Not long after entering the Indian film world, Mahendra’s work was noticed. “He did not try to merely fit in; he began telling stories on his own terms,” says Vithanage, recalling the experience of watching Azhiyatha Kolangal (1979) in Colombo and “being stunned” by the film’s sensibility. “With the limited technology of that time, his storytelling was so close to life. It opened a new vista in filmmaking,” he says, citing Veedu (1988) and Sandhya Raagam (1989) as other inspirations.
Mahendra may have not worn his Sri Lankan identity on his sleeve, but much of his inspiration appears to have come from his formative years on the island, although it was not confined to that. He has spoken of watching David Lean make The Bridge on the River Kwai in Sri Lanka’s scenic hill countryside, during a school trip, and being drawn to filmmaking that day.
Theatreperson Maunaguru Sinniah, who grew up with Mahendra in Amirthakali village in Batticaloa, traces other influences. “His father Balanathan was a popular maths teacher in our village. It is his name that Mahendran annan (elder brother) took on as his first name later. Annan was a quiet but intent observer of life. When I watched Veedu, I was reminded of the difficulties his father faced while building their stone house in our village,” he says. Azhiyatha Kolangal, too, transported him back to their school days.
Growing up, Mahendra was not attracted to any of the political ideologies dominating the region when Sri Lanka’s ethnic conflict began to brew. “He was more interested in arts and literature. He observed people and tried to understand the lives they were leading,” says Sinniah. Once, a man was found drowned in the pond near the village temple. The entire village gathered to see the body. “We were very sad to see that person lying lifeless. I vividly remember Annan telling us: ‘How many dreams this man would have had’. It affected him very much.”
Years later, Mahendra’s films stood out for capturing human relationships and emotions with rare honesty. “He was especially good at sensitively portraying the dynamics of male-female relationships. Tamil society prides itself in being morally righteous, defining culture and values in very rigid ways. Annan’s films zoomed into the complexity of human relationships, without being judgemental,” Sinniah notes.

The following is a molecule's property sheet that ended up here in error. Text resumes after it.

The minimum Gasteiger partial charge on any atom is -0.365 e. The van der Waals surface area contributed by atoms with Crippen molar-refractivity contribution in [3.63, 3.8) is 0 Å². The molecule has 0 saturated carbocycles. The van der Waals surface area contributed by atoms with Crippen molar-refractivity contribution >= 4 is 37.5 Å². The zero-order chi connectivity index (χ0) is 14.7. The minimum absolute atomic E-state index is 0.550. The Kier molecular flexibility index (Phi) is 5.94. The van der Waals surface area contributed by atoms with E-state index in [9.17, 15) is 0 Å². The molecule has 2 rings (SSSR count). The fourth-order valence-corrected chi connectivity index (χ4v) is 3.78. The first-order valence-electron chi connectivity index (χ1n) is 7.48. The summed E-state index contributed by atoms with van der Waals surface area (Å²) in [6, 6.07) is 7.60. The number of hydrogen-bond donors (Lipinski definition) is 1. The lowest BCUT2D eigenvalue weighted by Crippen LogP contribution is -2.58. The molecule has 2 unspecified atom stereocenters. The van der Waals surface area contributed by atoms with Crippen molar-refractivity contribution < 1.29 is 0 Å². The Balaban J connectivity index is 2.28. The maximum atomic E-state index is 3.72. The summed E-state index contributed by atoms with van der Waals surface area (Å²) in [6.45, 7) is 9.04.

Vithanage also finds Mahendra’s writing of women characters “remarkable”. “Look at Shoba in Azhiyatha Kolangal, Archana in Veedu or Revathi in Marupadiyum. They were so different to the women portrayed in other films at the time. They had agency, they were decision makers,” he says.
The newly launched library so far has received over 10,000 books and DVDs from writers and filmmakers abroad and in Sri Lanka. Mahendra’s family too has made a sizeable contribution, even as the young volunteers running the library explore funding options.
Meanwhile, the team is also trying to expand its network within the island, getting not only Tamil youth from the north and east, but also Tamil-speaking Muslims from the north, the ethnically diverse Eastern Province, as well as Malaiyaha Tamils from the island’s central and southern hill country. “We are keen on evolving a distinct Tamil cinema idiom in the island, but we want to tell stories from all over the country, not just from the north or east,” says Ramya. Going forward, the team wants to make their resources accessible in rural Sri Lanka, through mobile libraries. “We also want to screen the classics in our villages.”
For now, they meet every weekend to watch the classics. Apart from aspiring filmmakers and technicians like themselves, they have even had their curious milk vendor and other local people join some sessions. Heated discussions follow. The group has a sizeable number of young women. “We are particular that women get a chance to learn about being technicians in cinema, and not be confined to acting careers,” says Ramya. Mahendra would have liked that.